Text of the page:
It seems refugee workers focus on ensuring safety and survival, while the refugees themselves think more broadly.

Maybe only 5 percent of refugees are ever resettled. Human life is always more than survival. People need to be able to celebrate birth, to celebrate life, to mourn and celebrate death—and they cannot do that with a UN package of food.

What kind of relationships are there between refugees and local people?

If you ask the local people in this region of Kenya, you might hear a little bit about what the UN isn’t doing. But then they will say, “If the UN was not here, we would all be dead.” The local people benefit from the camp because refugees employ local people as servants. The relief economy provides jobs and connections.

We compared a small town near Kakuma called Lorengo to a place where there has been a lot of economic development and to a third site where there used to be a refugee camp. We found that the health indicators of Lorengo were like those of the highly developed area. The place where the refugee camp is gone had reverted back to isolation and absolute poverty. The refugees provide access to food, support networks, cash for the local people.

It sounds like a great deal of adaptation goes on in the camp.

There is a great line in the book King Rat, by James Clavell, about a prisoner of war camp in World War II, which refers to the camp as a “place of genesis.” It was the place where human interactions and emotions are renegotiated and built up from scratch.

I am not trying to say that refugees come in as blank slates. But they have to decide what they are going to keep of the old and how they will adapt to the new.

One key aspect of this negotiation is generosity. Generosity is an aspect in the calculation of capital.

For example, one of the local communities in Kakuma has a practice called bond friendship. The friendship begins with “the ask.” Someone comes up to you and says, “Can you give me 100 shillings?” You have the option of saying yes or no or “How about I give you 20 shillings?” When you say yes, or when you negotiate, you create a bond of friendship, and it’s an enduring bond. That person might ask you every month for something, but they will also do small things for you. You become engaged in a personal economy.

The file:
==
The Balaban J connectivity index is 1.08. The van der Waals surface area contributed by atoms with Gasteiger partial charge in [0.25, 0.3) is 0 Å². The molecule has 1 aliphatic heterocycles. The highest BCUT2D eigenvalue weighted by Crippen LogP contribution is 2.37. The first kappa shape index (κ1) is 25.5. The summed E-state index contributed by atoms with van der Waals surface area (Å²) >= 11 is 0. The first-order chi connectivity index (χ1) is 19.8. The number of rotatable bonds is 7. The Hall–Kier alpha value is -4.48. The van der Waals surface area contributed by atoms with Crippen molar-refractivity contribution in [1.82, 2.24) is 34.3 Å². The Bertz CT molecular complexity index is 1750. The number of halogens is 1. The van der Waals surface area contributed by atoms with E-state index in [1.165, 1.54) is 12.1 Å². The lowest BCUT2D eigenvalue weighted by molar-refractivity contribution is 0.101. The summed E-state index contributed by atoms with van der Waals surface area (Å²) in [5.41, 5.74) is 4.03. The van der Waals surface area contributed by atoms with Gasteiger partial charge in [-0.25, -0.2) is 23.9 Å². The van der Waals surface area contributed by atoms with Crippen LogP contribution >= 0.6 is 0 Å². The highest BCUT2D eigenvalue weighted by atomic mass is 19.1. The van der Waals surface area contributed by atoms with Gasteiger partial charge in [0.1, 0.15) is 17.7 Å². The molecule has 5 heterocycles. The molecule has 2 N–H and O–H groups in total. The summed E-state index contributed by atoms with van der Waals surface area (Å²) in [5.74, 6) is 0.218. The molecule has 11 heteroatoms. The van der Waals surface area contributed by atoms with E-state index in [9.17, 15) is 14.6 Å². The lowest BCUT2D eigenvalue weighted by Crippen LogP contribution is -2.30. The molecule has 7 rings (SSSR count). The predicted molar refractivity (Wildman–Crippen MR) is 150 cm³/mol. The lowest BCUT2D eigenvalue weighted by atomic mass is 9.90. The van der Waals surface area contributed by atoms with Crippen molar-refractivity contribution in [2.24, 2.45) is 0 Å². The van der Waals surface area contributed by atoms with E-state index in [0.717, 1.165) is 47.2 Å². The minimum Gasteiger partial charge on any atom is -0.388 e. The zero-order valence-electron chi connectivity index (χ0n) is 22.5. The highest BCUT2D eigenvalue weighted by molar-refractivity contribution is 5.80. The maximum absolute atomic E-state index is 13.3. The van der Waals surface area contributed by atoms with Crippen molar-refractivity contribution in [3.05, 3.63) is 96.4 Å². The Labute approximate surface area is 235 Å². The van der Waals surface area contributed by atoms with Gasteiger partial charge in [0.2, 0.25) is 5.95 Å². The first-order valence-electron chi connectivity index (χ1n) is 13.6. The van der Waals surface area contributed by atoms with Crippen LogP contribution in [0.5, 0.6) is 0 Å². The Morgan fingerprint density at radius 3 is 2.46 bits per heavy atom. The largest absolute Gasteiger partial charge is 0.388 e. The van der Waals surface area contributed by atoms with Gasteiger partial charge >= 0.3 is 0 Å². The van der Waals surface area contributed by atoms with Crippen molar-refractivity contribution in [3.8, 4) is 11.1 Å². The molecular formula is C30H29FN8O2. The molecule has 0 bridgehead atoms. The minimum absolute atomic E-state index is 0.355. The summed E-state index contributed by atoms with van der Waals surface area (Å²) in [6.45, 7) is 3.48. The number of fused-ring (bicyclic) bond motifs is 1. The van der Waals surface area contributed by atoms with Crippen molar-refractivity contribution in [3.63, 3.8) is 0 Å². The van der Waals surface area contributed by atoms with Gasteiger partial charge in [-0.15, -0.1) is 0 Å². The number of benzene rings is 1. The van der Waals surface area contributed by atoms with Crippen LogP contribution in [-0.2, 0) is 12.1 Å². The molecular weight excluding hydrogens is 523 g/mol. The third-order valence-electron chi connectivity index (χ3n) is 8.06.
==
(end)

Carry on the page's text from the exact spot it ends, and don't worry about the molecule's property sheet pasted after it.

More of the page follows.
One of the wealthiest men in Kakuma right now is an Ethiopian merchant. Every day an old woman comes to his shop, knocks her stick on his doorstep, and says, “This is my land. Pay me my rent.” He is wealthy enough to have her chased away without any repercussions, but instead he gives her 50 shillings and says, “Thank you, Mama, for letting me stay here.”

The local people call him “Baba,” and they protect him. He pays medical bills for the local people. He pays for education. He has permission to come to America, but he says, “Why would I want to go to America? Who will call me boss?”

Why is the UN interested in making Kakuma a self-sufficient city?

One of the reasons is donor fatigue. If the relief structure goes, we need something that provides alternatives.

But Kakuma is already a thriving city. Some parts of it should be left alone. And I don’t believe in top-down engineering. The parts that will succeed are the parts that are organic, and I am advising the UN on how to limit the engineering. A successful city is one that lets the revenue-generating sector thrive but then spends a lot of the revenue on creating a secondary, public-service sector: education, health, transportation, safety and security, infrastructure maintenance, and so on. Houses and basic necessities could be turned over to a Kakuma city council.

I also asked the UN if it was prepared to deal with the parts of a city that you don’t want—such as drugs, prostitution, and human trafficking. You cannot think that you will be able to shut them out. Is that something you can live with?

The print edition of this article incorrectly states the name of the town of Lorengo. This online edition was corrected on May 19, 2016. We regret the error.